Pavlovsky and others linked to the Kremlin said that Putin instead would emphasize the increasing irrelevance of Cold War-era international institutions, such as the United Nations and NATO, to cope with 21st-century threats. "Within the Russian political community," he said, "there exists a very high level of annoyance with the inefficiency of the United Nations in solving crisis situations."

Added Margelov: "It's a changing world, and we understand that international institutions that were established after the Second World War are not effective today. The United Nations does not work, and NATO cannot exist the way it has for the last 10 years. It is another remnant of the Cold War."
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B. Cooperative Threat Reduction

1.
Weapons Programs with Russia Wither
Walter Pincus
Washington Post
September 23, 2001
(for personal use only)


WASHINGTON - Nearly three dozen U.S.-Russian programs designed to prevent the spread of Russian nuclear weapons and materials have foundered because of disorganization and a loss of trust between the two countries, according to an official who was instrumental in creating the plans.

The programs, which have cost the United States more than $5 billion, have "often lacked coordination not only with Russia but also within" the U.S. government, said Siegfried S. Hecker, former director of the Los Alamos National Laboratory.

"Nothing really terrible has happened," Hecker said, but a decade after the collapse of the Soviet Union, Russia's nuclear complex "is largely intact, vastly oversized and overstaffed."

With the election last year of President Vladimir V. Putin, a former KGB official, and the resurgence of Moscow's security services, access to once-secret nuclear facilities has tightened, according to Hecker. "Today, the window of opportunity appears to be closing, both because Russia does not need our money as desperately and because the security services have begun to close up the complex," he said in a lengthy article published recently in the Nonproliferation Review, a journal of the Center for Nonproliferation Studies.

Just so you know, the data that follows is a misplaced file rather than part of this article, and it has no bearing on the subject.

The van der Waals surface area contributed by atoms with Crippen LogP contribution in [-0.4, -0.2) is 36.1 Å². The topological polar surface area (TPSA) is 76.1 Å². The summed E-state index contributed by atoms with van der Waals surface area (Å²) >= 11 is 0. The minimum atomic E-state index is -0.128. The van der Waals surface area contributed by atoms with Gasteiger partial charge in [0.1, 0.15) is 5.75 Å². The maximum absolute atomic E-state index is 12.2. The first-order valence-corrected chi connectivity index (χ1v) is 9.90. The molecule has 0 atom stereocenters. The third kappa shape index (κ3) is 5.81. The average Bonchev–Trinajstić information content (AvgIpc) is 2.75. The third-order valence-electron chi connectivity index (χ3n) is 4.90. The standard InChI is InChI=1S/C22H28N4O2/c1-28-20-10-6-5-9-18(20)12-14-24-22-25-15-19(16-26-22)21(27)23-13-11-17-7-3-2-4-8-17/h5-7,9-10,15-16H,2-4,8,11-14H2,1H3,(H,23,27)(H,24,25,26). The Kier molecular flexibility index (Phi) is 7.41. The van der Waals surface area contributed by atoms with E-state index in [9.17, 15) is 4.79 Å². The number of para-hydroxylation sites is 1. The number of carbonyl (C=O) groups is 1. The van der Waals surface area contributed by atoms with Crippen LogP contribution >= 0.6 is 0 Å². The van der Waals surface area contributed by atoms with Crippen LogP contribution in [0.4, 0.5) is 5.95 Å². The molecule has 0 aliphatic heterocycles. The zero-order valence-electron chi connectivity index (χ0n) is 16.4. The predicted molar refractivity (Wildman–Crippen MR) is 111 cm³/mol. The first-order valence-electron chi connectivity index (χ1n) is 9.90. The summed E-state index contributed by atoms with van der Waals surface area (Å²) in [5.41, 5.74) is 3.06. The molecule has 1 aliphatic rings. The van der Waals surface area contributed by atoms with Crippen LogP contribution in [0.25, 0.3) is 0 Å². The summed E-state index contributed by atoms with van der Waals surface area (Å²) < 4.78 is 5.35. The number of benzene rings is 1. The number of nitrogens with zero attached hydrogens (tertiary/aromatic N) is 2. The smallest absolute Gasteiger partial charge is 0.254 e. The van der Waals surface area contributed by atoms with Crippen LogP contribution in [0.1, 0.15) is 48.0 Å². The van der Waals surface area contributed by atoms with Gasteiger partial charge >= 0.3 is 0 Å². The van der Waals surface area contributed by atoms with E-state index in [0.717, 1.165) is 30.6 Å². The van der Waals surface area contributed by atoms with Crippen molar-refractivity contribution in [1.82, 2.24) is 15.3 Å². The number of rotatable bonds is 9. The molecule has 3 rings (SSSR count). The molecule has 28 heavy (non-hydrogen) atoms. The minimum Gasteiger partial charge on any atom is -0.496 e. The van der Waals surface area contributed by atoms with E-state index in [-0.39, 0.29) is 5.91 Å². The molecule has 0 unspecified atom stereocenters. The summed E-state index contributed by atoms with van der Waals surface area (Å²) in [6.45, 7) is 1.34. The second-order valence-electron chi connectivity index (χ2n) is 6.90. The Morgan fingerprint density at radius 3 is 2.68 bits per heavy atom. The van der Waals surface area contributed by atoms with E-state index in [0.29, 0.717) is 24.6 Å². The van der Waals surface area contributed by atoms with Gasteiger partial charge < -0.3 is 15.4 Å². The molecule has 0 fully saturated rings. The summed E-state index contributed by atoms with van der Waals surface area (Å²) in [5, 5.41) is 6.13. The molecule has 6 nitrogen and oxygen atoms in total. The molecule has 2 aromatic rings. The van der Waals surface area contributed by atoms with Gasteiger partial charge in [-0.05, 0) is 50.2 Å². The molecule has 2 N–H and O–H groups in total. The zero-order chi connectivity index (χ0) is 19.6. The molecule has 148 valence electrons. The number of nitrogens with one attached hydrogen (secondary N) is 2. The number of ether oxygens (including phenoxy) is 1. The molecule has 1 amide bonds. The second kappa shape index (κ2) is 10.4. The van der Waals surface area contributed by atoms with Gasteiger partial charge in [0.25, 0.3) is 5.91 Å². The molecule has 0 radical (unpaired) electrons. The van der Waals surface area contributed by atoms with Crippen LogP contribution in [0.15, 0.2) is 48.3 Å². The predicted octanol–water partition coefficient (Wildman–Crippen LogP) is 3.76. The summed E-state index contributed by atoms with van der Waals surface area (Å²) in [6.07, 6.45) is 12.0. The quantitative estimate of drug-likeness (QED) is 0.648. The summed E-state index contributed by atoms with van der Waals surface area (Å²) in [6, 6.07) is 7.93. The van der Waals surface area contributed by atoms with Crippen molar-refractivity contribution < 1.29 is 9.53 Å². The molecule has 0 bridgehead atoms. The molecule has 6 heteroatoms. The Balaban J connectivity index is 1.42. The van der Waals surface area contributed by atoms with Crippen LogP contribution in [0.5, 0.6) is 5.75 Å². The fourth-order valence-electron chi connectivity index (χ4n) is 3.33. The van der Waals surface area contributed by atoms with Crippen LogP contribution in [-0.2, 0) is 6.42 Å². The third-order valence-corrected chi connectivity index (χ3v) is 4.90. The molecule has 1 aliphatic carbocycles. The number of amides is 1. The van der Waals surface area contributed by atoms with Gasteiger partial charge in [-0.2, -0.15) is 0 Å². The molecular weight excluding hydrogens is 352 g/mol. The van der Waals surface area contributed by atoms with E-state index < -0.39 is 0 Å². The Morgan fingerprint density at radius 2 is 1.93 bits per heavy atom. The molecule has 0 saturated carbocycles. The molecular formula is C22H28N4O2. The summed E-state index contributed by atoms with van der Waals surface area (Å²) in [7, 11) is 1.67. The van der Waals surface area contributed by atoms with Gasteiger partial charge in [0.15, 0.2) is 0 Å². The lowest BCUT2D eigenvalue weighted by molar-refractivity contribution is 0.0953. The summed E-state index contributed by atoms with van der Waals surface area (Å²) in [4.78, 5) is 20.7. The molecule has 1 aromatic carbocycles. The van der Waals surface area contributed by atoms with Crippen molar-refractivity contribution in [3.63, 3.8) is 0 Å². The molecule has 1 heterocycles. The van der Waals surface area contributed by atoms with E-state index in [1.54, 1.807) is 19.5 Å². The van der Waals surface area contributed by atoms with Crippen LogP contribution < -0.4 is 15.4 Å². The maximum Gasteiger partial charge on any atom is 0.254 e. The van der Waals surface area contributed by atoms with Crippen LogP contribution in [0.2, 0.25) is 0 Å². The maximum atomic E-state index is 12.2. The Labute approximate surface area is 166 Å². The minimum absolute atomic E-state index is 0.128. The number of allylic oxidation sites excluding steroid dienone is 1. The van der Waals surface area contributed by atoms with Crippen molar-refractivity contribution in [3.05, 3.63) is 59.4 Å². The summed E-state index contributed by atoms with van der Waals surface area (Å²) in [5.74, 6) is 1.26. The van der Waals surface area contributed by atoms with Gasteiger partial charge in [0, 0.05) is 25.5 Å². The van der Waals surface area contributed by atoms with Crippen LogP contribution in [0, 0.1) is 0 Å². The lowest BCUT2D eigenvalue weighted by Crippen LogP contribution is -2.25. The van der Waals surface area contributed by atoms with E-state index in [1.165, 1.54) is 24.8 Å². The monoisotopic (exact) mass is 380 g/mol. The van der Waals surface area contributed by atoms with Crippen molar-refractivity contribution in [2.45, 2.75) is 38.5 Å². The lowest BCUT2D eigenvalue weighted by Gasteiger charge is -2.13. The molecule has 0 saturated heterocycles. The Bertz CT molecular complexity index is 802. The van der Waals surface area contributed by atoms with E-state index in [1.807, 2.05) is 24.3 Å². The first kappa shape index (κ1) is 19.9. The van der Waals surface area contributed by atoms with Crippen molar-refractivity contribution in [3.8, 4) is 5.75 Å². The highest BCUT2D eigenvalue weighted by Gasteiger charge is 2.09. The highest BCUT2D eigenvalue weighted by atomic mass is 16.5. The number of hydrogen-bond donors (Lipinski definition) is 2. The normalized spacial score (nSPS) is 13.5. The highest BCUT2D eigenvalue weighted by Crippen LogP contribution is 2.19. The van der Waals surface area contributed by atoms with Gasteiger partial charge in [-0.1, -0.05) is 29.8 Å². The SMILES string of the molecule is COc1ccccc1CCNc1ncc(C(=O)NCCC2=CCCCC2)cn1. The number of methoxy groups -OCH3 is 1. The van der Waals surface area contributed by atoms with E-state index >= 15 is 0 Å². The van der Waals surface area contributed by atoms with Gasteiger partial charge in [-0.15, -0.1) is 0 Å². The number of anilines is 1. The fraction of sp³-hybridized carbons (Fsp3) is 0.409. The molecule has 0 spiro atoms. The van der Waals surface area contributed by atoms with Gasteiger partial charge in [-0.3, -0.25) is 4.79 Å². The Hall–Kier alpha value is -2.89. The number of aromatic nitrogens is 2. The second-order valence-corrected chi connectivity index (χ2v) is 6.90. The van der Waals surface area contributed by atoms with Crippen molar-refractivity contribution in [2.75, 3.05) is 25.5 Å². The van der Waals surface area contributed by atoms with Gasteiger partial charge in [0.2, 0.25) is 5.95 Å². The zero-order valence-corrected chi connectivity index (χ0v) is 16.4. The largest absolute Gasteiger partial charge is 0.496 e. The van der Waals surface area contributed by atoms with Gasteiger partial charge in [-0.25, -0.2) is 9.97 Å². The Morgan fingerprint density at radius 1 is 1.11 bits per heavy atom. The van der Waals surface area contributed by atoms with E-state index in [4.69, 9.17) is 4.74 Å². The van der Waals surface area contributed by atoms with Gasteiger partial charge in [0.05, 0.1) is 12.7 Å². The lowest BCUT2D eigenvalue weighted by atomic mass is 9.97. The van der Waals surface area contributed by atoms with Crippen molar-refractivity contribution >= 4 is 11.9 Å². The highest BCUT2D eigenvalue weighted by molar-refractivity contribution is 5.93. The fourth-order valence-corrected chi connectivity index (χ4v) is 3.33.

Hecker, currently a consultant at Los Alamos, established early contact with Russian nuclear scientists after the collapse of the Soviet Union and was among the architects of the U.S. effort to avert the spread of Russian nuclear weapons. His comments come as the National Security Council is nearing completion of a review of the U.S.-Russian nonproliferation programs ordered by President Bush in March.

The administration already has signaled doubts about the effectiveness of the effort by cutting the budget proposed by the Clinton administration by $100 million. The programs, which will cost $872 million this year, have also been criticized by some lawmakers on Capitol Hill and by the General Accounting Office, the investigative arm of Congress.

The nonproliferation effort began in the early 1990s to keep Russian nuclear materials from spreading, and to stop nuclear scientists from selling their knowledge to other countries. That was quickly complemented by the Nunn-Lugar program, which partially funded the destruction of Russian nuclear bombers, intercontinental ballistic missiles, and nuclear subs.

Overall, the effort gave rise to about 30 U.S.-Russian programs, managed by the Defense, Energy and State Departments, aimed at tightening security at Russian nuclear facilities and providing money as an incentive to keep Russia's weapons scientists and engineers from moving abroad.

Speaking recently at a meeting sponsored by the Monterey Institute of International Studies and the Carnegie Endowment for International Peace, Hecker said that although he remained a supporter of the programs' nonproliferation goals, a major overhaul was warranted.

"What is needed is a coherent, comprehensive, integrated strategy," he said.